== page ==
Rachel Finn may not refer to herself as a historian, but she is someone who studies and writes about history. The history of “food of the African Diaspora“. What these foods are, where they originated, how they were cultivated, and their uses and influence on the food of today. Food that is shared in homes of those who are of African descent. Food that is served in my home and some of yours. So in my book that makes her a historian. Rachel is the writer, founder, and director of Roots Cuisine a non-profit organization founded to promote the food of African Diaspora. Rachel is multilingual, a world traveller, and has published work in some of the top periodicals on food. She is so passionate about her work, and fiercely independent. I’m just gonna say it. This sister is deep, her knowledge base goes far beyond that of many. I feel like quite the “Jenny Dingbat” just being in her virtual presence. Having relocated from Chicago to Jamaica, she has spent the past several months working with the U.S. State Department Speakers program where she spoke about African-American foodways in countries such as Turkey. This modern day renaissance woman is currently stateside where she is preparing an exhibit for the Southern Food and Beverage Museum Symposium this Fall. The exhibit, “Roots, Rice and Beans: the African American Agricultural Legacy In the Americas” will open the gala before the start of the symposium. Are your ready to be schooled? I bring you Rachel Finn.
TBTB: Tell me about your culinary journey, how did you find your way into this wonderful world of food?
Rachel: It started with seeking out Algerian pastries as a gift for a lover while I was living in Paris back in 2005. We’d been together off and on for a long time and while I was a studying journalism at the Université de Paris 2 it hit me that I was completely in love with him and needed to find out what we could do together. The answer to that question turned out to be nothing in the end, but the whole search for the cakes was the start of my life in food. I wrote an article on Algerian pastries that was published in Gastronomica (my first ever), did a short apprenticeship at the shop in Paris where I’d found “the best”, and developed an intense obsession with pastries. From that starting point I began thinking about and researching North African and Middle Eastern food, which led to a broader examination of African food (when I speak of African food, I include North Africa because there are such commonalities between the food of countries north of the Sahara desert to the that of the rest of the continent. It’s a shame it’s so common to view them as disconnected, hopefully I can help dispel that view with Roots Cuisine). All of this burgeoned into a stronger interest in exploring global African Diaspora.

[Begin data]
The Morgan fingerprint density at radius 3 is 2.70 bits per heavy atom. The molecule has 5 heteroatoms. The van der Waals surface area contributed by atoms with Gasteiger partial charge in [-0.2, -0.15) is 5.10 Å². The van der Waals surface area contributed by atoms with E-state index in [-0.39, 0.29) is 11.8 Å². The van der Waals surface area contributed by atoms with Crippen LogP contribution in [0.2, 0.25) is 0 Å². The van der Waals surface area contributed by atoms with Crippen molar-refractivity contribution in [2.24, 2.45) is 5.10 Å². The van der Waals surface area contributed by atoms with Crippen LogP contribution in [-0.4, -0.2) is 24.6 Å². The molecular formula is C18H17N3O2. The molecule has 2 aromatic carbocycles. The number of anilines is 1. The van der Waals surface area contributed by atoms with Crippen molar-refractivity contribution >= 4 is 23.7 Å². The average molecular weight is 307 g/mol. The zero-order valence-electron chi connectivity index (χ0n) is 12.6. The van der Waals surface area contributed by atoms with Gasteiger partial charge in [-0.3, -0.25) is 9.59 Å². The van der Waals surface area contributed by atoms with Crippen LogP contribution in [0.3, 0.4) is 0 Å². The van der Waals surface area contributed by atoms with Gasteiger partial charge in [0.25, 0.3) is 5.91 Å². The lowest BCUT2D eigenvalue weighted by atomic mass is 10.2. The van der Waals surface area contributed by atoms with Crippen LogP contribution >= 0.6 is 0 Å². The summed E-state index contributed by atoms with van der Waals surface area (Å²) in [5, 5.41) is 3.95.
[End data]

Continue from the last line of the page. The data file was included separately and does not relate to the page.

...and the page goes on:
I pitched a few stories to the Chicago Tribune and The Root for which I covered food of African Diaspora and in researching them encountered various reactions from African Americans, Puerto Ricans, Belizeans, Jamaicans, Brazilians, Cubans, and Dominicans including, sheer ignorance, denial, shame, and hostility when I pointed out cultural and culinary connections to the African cultures and among the aforementioned groups themselves. It really broke my heart and motivated me to start Roots Cuisine. I want to promote the food of afro-descendents around the world…hopefully that work can inspire afro-descendents to have pride in their connections to each other and to African cultures and appreciate the richness of it all. I also want people from outside these cultural groups to appreciate, learn, and finally give the foodways of these cultures the attention they deserve.
It has been a struggle and sometimes that it has seemed to knock the wind out of me, but I’m so committed and passionate about it all. During one of my trips to Jamaica before relocating there permanently I spent nearly all of my time in and around Kingston and on the eastern half of the island. I researched and explored and cooked and ate. I had callaloo, fresh coconuts, and custard apples for the first time. It was my first trip to a place where everyone was black and it changed my life. The connections to African-ness were palpable…everywhere. I touched and held shackles used to subdue and imprison slaves and I ate foods like duckanoo and even basic stew peas that reflected a history of cultural intermingling there dominated by West African influence. I was sad that because of our history here in the United States, this has largely been erased from memory or completely unacknowledged.
TBTB: What is your first great Food Memory?
Rachel: My first great food memory? Hmmm…I think for me the moments are like stills in a film when I look back… Childhood: my Grandmother’s breakfasts that usually included fried sausage patties, eggs, and always toast or biscuits with plum preserves or apple jelly; my grandfather like those flavors best. It was all very southern. She even made coffee on the stove when I was very young but it was the preserves and the jelly. That amazed me, in my world away from my grandparents only Concord grape or strawberry existed. I suppose my next memory is from adolescence, high school lunch where I sat for three straight years with a group of ethnically diverse friends. We were Indian, Irish, Taiwanese, and African American (me), each day we’d sit at the table and open up our lunch bags to reveal things like pork chop sandwiches and thick slices of lemon cake, daals of lentils or chickpeas with the occasional chapati, pork buns or fried noodles with vegetables, and meatloaf sandwiches with homemade oatmeal or chocolate chip cookies. Funky smells wafted from the table as we would open our bags and dole out portions to everyone present that day. It was a smorgasbord of deliciousness, except on Fridays of course, when we all bought pizza and French fries!